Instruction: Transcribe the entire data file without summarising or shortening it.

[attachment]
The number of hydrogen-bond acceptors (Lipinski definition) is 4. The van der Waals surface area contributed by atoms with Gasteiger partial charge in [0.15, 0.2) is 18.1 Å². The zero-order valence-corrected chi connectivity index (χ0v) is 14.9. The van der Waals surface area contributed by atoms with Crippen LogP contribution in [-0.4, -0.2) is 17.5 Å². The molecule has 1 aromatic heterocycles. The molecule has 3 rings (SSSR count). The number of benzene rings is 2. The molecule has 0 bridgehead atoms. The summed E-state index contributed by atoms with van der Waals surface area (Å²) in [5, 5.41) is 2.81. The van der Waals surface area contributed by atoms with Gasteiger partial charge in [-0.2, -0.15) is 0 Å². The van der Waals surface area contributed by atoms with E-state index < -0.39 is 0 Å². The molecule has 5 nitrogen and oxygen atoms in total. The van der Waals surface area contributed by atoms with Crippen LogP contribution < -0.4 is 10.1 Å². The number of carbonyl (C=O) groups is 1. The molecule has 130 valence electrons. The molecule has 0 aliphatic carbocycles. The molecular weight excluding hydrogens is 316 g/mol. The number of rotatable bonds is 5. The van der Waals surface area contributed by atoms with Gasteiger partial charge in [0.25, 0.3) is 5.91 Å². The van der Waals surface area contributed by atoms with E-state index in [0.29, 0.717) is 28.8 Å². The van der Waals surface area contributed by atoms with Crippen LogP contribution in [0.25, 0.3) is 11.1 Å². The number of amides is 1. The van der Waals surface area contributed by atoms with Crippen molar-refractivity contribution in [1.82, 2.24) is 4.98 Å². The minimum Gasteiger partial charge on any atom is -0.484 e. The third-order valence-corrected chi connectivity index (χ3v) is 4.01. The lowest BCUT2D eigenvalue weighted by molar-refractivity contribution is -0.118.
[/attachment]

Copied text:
The number of hydrogen-bond acceptors (Lipinski definition) is 4. The van der Waals surface area contributed by atoms with Gasteiger partial charge in [0.15, 0.2) is 18.1 Å². The zero-order valence-corrected chi connectivity index (χ0v) is 14.9. The van der Waals surface area contributed by atoms with Crippen LogP contribution in [-0.4, -0.2) is 17.5 Å². The molecule has 1 aromatic heterocycles. The molecule has 3 rings (SSSR count). The number of benzene rings is 2. The molecule has 0 bridgehead atoms. The summed E-state index contributed by atoms with van der Waals surface area (Å²) in [5, 5.41) is 2.81. The van der Waals surface area contributed by atoms with Gasteiger partial charge in [-0.2, -0.15) is 0 Å². The van der Waals surface area contributed by atoms with E-state index < -0.39 is 0 Å². The molecule has 5 nitrogen and oxygen atoms in total. The van der Waals surface area contributed by atoms with Crippen LogP contribution < -0.4 is 10.1 Å². The number of carbonyl (C=O) groups is 1. The molecule has 130 valence electrons. The molecule has 0 aliphatic carbocycles. The molecular weight excluding hydrogens is 316 g/mol. The number of rotatable bonds is 5. The van der Waals surface area contributed by atoms with Gasteiger partial charge in [0.25, 0.3) is 5.91 Å². The van der Waals surface area contributed by atoms with E-state index in [0.29, 0.717) is 28.8 Å². The van der Waals surface area contributed by atoms with Crippen LogP contribution in [0.25, 0.3) is 11.1 Å². The number of amides is 1. The van der Waals surface area contributed by atoms with Crippen molar-refractivity contribution in [1.82, 2.24) is 4.98 Å². The minimum Gasteiger partial charge on any atom is -0.484 e. The third-order valence-corrected chi connectivity index (χ3v) is 4.01. The lowest BCUT2D eigenvalue weighted by molar-refractivity contribution is -0.118.